On Monday, October 11, the President of the Sovereign Council, General Abdel Fattah al-Burhan, called for the dissolution of the government. In theory, he has no power; It is Prime Minister Abdalla Hamdok who is responsible for such a decision. But this statement adds fuel to the fire as the tone rises a little more every day between civilians and soldiers sharing power.
as reported from Khartoum, Eliott Brachet
Three weeks after the failed coup attempt, according to authorities, by supporters of the Omar al-Bashir regime, the Sudanese transition process was plunged into an unprecedented political crisis.
Since September 21 and the failed coup attempt, the military in power has stepped up attacks on the civilian government. General al-Burhana spoke to a crowd of soldiers on Monday, saying the army was the only credible force capable of protecting the Sudanese crossing.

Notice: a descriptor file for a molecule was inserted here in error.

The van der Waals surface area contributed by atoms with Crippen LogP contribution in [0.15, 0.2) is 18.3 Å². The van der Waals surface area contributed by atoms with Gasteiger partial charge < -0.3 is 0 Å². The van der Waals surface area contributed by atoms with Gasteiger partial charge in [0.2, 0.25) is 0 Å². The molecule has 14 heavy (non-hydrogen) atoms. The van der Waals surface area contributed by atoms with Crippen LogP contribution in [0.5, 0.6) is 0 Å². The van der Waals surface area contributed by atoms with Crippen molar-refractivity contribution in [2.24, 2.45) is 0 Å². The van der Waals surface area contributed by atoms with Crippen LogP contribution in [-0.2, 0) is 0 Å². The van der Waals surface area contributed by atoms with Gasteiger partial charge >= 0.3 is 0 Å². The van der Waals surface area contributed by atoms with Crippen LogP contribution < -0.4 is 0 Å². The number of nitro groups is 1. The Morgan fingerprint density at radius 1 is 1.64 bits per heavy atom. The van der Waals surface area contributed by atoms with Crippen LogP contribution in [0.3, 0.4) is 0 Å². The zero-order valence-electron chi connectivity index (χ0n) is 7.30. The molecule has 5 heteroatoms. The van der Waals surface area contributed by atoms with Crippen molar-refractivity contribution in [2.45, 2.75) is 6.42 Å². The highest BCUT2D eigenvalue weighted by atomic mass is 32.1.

For their part, civilians believe that the army is trying to sabotage all reform attempts. They demand a complete overhaul of the security forces and accuse the generals of not respecting the constitutional document signed in August 2019.
The problem is that this war of words is going on against the background of a crisis in the eastern part of the country. In Port Sudan, hundreds of protesters from the Beja tribe have been blocking port facilities for almost a month. More imports, more exports, a situation that worsens the more the already daily shortage. On Monday, in Khartoum, there was hardly any bread in the bakeries, as the stocks of wheat had been sold.
The Sudanese transition can very well be traced. These are the words of concern from Volker Perthes, the representative of UNITAMS, the United Nations Transitional Mission in Sudan. UN mediators believe that the coming weeks will be crucial.